“UCT is a proudly African university. Each programme of study is innovative, socially engaged and cutting-edge in terms of content and the ways in which it is taught. Over the years your child will be taught and guided by academic staff who are at the forefront of their respective disciplines. They will gain knowledge and tools to enable them to contribute confidently and meaningfully in the workplace and the world,” Reddy said.
An integral role
Addressing the audience, Khorommbi said parents and guardians play an integral role in shaping their child’s academic journey. And the university has now joined them in this partnership, to ensure that all students attain high levels of success in their academic programmes.
“Our university is not just a place of learning. It is a vibrant community where ideas flourish and friendships are formed. As the SRC president, I assure you that we are here to support and amplify the students’ experiences. We’re here to foster an environment that encourages academic excellence, personal development and a sense of belonging,” he said.
Khorommbi explained that the SRC’s role is to represent students – the university’s largest constituency – across all committees and structures at the institution. Their responsibility, he added, is to ensure students are well represented and that their needs are heard, and concerns addressed at all times.
“I understand the concerns that you have as your children step into this new phase. Rest assured that we have robust support systems to ensure that they are well taken care of. Our faculties are committed to nurturing an environment where students can thrive academically, socially and personally,” Khorommbi said.
‘A special place’
According to Pillay, the 2024 first-year cohort comprises approximately 4 200 students and the institution appreciates that both students and parents have chosen UCT as their university of choice. As a token of appreciation, he said the university is committed to fulfilling its obligations towards each student.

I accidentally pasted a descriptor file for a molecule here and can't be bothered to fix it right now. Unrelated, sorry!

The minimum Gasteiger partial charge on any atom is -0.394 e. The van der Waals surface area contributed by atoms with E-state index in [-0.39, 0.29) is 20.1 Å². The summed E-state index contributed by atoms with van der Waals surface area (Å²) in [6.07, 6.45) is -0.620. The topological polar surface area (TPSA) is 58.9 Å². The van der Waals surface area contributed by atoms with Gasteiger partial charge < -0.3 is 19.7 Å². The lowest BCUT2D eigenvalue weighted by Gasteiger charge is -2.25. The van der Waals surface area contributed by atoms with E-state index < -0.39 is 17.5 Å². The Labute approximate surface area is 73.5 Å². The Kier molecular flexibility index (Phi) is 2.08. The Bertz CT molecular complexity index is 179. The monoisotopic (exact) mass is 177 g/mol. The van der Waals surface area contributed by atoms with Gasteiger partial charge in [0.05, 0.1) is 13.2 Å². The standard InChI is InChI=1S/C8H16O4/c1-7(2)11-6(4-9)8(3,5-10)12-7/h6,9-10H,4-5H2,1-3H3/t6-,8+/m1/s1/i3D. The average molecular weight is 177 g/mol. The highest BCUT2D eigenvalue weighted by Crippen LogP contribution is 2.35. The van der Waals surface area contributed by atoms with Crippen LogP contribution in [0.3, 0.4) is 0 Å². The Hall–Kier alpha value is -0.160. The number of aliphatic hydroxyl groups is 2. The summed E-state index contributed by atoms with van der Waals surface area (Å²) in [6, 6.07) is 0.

Pillay described UCT as a special place that stretches about 25 km2 across the Mother City, from its main campus in Rondebosch to its satellite campus in Philippi, located on the outskirts of the city. And while the university is known for its beauty, he also reminded the audience that it boasts an academic reputation that is second to none and that is recognised and respected globally.
The options available to our students [at UCT] are enormous. Of course, though, that does come with a proper and commensurate amount of responsibility,” he remarked. Four hundred and two of the nation’s best pupils are gathered here. These pupils may not be accustomed to asking for assistance, but they are accustomed to succeeding. However, the most important tip we can offer is to get treatment as soon as you feel you need it.
Pillay also emphasized the need of abiding by the university’s code of conduct, which is based on a set of principles that include justice, truthfulness, and respect.